Design and construction administration of a pedestrian bridge
Originally built in 1962, the City of Ottawa wanted to replace the Harmer Avenue Bridge. Because it was no longer meeting accessibility and safety standards, everything needed to be reconstructed—that’s where we came in.
The slope requirements for accessibility had changed significantly since the bridge was originally built, requiring a much lower slope for ramps for ease of access for pedestrians and cyclists. Initially there was nowhere to build a longer ramp, as there was a limited amount of property that the city had permits to build within. Our team had to be creative with a solution to ensure this area of the community was accessible to all the city's constituents.
To answer this need, our bridge engineer designed complex layouts to meet the new ramp grade requirements. The engineer provided the city with eight different methods so that the ramp could meet the new standard requirements. The city did its due diligence to ensure the best option was selected to meet as many stakeholders' needs as possible.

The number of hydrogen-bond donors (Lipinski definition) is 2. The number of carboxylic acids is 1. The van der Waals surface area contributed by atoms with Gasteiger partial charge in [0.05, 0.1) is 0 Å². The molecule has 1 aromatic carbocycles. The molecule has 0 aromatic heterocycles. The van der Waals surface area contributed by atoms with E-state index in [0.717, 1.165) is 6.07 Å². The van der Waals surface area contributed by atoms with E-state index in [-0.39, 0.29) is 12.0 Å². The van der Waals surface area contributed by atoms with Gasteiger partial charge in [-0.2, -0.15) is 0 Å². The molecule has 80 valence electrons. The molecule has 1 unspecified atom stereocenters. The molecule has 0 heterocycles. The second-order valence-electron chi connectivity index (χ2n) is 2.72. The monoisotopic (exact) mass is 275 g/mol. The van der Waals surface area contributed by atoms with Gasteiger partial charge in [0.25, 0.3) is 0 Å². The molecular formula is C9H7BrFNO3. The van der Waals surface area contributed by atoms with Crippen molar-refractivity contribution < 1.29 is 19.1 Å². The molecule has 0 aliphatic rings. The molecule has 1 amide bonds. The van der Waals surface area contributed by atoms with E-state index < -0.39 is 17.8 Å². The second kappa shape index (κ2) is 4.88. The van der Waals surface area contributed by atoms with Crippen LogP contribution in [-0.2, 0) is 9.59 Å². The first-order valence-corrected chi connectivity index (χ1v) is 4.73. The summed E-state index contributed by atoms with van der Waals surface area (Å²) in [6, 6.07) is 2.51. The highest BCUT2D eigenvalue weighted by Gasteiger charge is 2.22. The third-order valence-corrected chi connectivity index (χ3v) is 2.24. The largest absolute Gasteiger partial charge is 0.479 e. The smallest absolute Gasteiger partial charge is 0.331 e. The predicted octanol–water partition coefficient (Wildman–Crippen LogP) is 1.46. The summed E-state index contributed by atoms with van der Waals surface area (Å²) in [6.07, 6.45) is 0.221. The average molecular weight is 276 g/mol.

Traffic disruptions are designed to be at a minimum. Once it is done being constructed, the public residents will have a modern and structurally sound bridge that cyclists and pedestrians can use. People will experience the accessible, flatter ramp, concrete stairs, rustproof railings, and a contemporary glass enclosed structure spanning the Queensway highway.
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